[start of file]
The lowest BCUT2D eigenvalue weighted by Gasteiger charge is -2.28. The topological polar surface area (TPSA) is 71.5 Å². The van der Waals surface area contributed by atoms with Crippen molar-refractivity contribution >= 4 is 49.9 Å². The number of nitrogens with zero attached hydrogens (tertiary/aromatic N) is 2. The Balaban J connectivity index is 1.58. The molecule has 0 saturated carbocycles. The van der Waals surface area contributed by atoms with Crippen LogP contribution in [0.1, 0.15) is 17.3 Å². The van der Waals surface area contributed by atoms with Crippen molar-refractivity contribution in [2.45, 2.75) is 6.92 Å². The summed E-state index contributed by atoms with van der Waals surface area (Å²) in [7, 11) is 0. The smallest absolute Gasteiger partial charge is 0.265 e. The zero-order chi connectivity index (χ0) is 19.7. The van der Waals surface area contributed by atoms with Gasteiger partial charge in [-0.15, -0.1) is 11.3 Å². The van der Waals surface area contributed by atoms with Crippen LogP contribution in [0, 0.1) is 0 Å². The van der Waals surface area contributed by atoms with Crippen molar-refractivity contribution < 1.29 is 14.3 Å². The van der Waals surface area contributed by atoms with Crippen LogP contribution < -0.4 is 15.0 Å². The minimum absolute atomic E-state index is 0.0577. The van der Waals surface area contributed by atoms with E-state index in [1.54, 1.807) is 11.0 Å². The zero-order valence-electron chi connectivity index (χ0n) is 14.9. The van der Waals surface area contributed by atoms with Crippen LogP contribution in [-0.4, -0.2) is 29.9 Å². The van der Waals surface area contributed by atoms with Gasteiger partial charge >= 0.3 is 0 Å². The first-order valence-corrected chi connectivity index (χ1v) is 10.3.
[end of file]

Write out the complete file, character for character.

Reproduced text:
The lowest BCUT2D eigenvalue weighted by Gasteiger charge is -2.28. The topological polar surface area (TPSA) is 71.5 Å². The van der Waals surface area contributed by atoms with Crippen molar-refractivity contribution >= 4 is 49.9 Å². The number of nitrogens with zero attached hydrogens (tertiary/aromatic N) is 2. The Balaban J connectivity index is 1.58. The molecule has 0 saturated carbocycles. The van der Waals surface area contributed by atoms with Crippen LogP contribution in [0.1, 0.15) is 17.3 Å². The van der Waals surface area contributed by atoms with Crippen molar-refractivity contribution in [2.45, 2.75) is 6.92 Å². The summed E-state index contributed by atoms with van der Waals surface area (Å²) in [7, 11) is 0. The smallest absolute Gasteiger partial charge is 0.265 e. The zero-order chi connectivity index (χ0) is 19.7. The van der Waals surface area contributed by atoms with Gasteiger partial charge in [-0.15, -0.1) is 11.3 Å². The van der Waals surface area contributed by atoms with Crippen LogP contribution in [0, 0.1) is 0 Å². The van der Waals surface area contributed by atoms with Crippen molar-refractivity contribution < 1.29 is 14.3 Å². The van der Waals surface area contributed by atoms with Crippen LogP contribution < -0.4 is 15.0 Å². The minimum absolute atomic E-state index is 0.0577. The van der Waals surface area contributed by atoms with E-state index in [1.54, 1.807) is 11.0 Å². The zero-order valence-electron chi connectivity index (χ0n) is 14.9. The van der Waals surface area contributed by atoms with Crippen LogP contribution in [-0.4, -0.2) is 29.9 Å². The van der Waals surface area contributed by atoms with Gasteiger partial charge >= 0.3 is 0 Å². The first-order valence-corrected chi connectivity index (χ1v) is 10.3.